Juanga Bombs in TijuanaBy: Marcelo Báez
“I... don't know. I mean, he was good, but... I dunno,” grumbled one disappointed friend. By then we were no longer at Tijuana's massive Caliente stadium, where Juan Gabriel had performed and premiered a brand-new song which, according to the singer's live monologue, was especially written for “the prettiest of the Mexican borders.” (Juárez, Juanga's long-time girlfriend, has to be fuming right about now.) No, by then a group of buddies and myself were at La Mija de La Mezcalera, Tijuana's current It venue. There, the Chilean-born producer Matías Aguayo was performing in front of a full house. Another friend continued: “It's Juan Gabriel. He'll always be amazing, but I think this particular set list just sucked.”
Armed with only few gizmos and a microphone, Aguayo achieved something Juan Gabriel didn't do with a full band, backup singers, dancers, giant LED screens, and DMX-controlled intelligent lighting: pump up a crowd. Is Matías really that much better than Juan Gabriel? No, of course not. It's apples and oranges, and the comparison isn't fair to either performer. However, unlike at Juan Gabriel's concert, no one was walking away from Matías' show in the middle of his set.
I've seen Juan Gabriel live before and, at least back then, bringing people to tears seemed like second nature to him. Resembling an effeminate ringleader, the Mexican legend could easily stir up a frenzy by simply waving his hands around. Last Saturday, however, my friends and I spent more time looking for the nomadic potato chip and esquite vendors than actually looking at, or singing along with El Divo de Juárez.
So what when wrong? My friend said the setlist was to blame and, even for a hardcore fan like myself, it did feel odd. The first batch of songs were awkward rehashes (“Pero qué necesidad” in mariachi, “Juan y María,” filler from El México que se nos fue, in a pop arrangement), and even the concert intro, a moment when Juan Gabriel walked on stage but left all the singing to a Proyecto Uno knock off group, felt lazy and anticlimactic. From there on a non-stop troupe of dancers and musicians covered the stage and it became increasingly difficult to spot Juan even from our fancy box seat view.
While thinking about how certain embellishments can easily become a hindrance, Raphael, the Spanish singer, suddenly came to mind. Years ago I had the opportunity of seeing him perform with no more than a piano player behind him. No fancy lights, wardrobe, or a never ending amount of personnel. I'm well acquainted with Raphael's catalog, but I still figured I wouldn't be able to stick around the concert for more than an hour. Three hours later you couldn't pay me enough money to leave my seat because, just like all the great theatrical entertainers —think Freddie Mercury, Tom Waits, Liberace— Raphael's showmanship was impeccable and highly entertaining. That's because a good show is all about the drama, not the gimmicks or distractions.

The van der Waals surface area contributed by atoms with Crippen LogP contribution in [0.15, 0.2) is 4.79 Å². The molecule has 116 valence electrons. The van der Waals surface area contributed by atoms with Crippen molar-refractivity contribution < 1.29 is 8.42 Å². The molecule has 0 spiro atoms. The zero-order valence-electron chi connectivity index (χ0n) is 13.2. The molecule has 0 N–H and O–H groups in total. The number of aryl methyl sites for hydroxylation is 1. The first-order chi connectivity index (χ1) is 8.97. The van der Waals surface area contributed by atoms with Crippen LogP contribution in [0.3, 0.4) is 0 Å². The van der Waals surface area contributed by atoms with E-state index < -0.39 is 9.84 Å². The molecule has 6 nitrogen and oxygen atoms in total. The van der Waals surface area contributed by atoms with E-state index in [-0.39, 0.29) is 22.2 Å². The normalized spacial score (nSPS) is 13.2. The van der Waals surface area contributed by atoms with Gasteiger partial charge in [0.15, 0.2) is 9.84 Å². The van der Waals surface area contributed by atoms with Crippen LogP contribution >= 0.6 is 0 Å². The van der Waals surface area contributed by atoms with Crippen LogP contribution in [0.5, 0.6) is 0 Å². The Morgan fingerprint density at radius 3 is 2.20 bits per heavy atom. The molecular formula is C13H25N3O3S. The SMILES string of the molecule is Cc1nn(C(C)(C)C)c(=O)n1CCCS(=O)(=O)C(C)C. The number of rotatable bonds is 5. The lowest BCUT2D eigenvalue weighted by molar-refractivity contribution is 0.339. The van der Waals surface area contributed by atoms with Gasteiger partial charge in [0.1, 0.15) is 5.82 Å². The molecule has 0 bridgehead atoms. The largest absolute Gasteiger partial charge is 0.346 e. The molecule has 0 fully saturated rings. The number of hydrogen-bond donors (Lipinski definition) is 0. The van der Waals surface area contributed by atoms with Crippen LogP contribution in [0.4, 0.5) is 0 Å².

“That's what Juanga should be doing,” I said to myself after my Raphael flashback. And if 71-year-old Raphael can pull it off, doing something similar shouldn’t be too hard for the 65-year-old—especially since Juan has been patting himself on the back for losing weight.
It's not that a big, polished production doesn't work. In fact, Juan Gabriel's own Concierto de Bellas Artes is essentially a master class of lavish drama and fun. But back then, even if the stage was sprinkled with a huge staff, Juan always put himself front and center. Now he’s constantly seen leaning against the monitors while members of his entourage perform panicked sideshows.
But, frankly, the dull Tijuana concert can't be entirely blamed on Alberto’s age, condition, or lack of stamina. For example, when the first chords of “Querida” began to blast through the sound system (provoking a massive communal orgasm), Juanga was abruptly cut off by Tijuana's city officials. Apparently the best time to give a singer the key to the city and a soccer jersey is when he's about to sing his biggest hit.
It wasn’t all bad either. The second half of the concert picked up considerably. After the bewildering homage and a ten-minute rendition of “Tijuana,” the special song he wrote for Tijuana —which Tijuana wasn't really feeling— Juanga properly sang plenty of classics. “He venido a pedirte perdón,” “Insensible,” and “Caray” heavily rocked the crowd. During those songs no one of my crew spoke to each other because it seemed like everyone wanted to soak up all the classic Juanga before it was gone.
“Wait, he sang 'Caray'!?” one eavesdropper asked back at La Mija. “Yeah, towards the end,” I replied. “¡Chingado! I knew he's going to sing all the good shit eventually,” uttered the eavesdropper before concluding, “I’m pissed. But now Matias Aguayo is gonna help me sweat out the frustration.”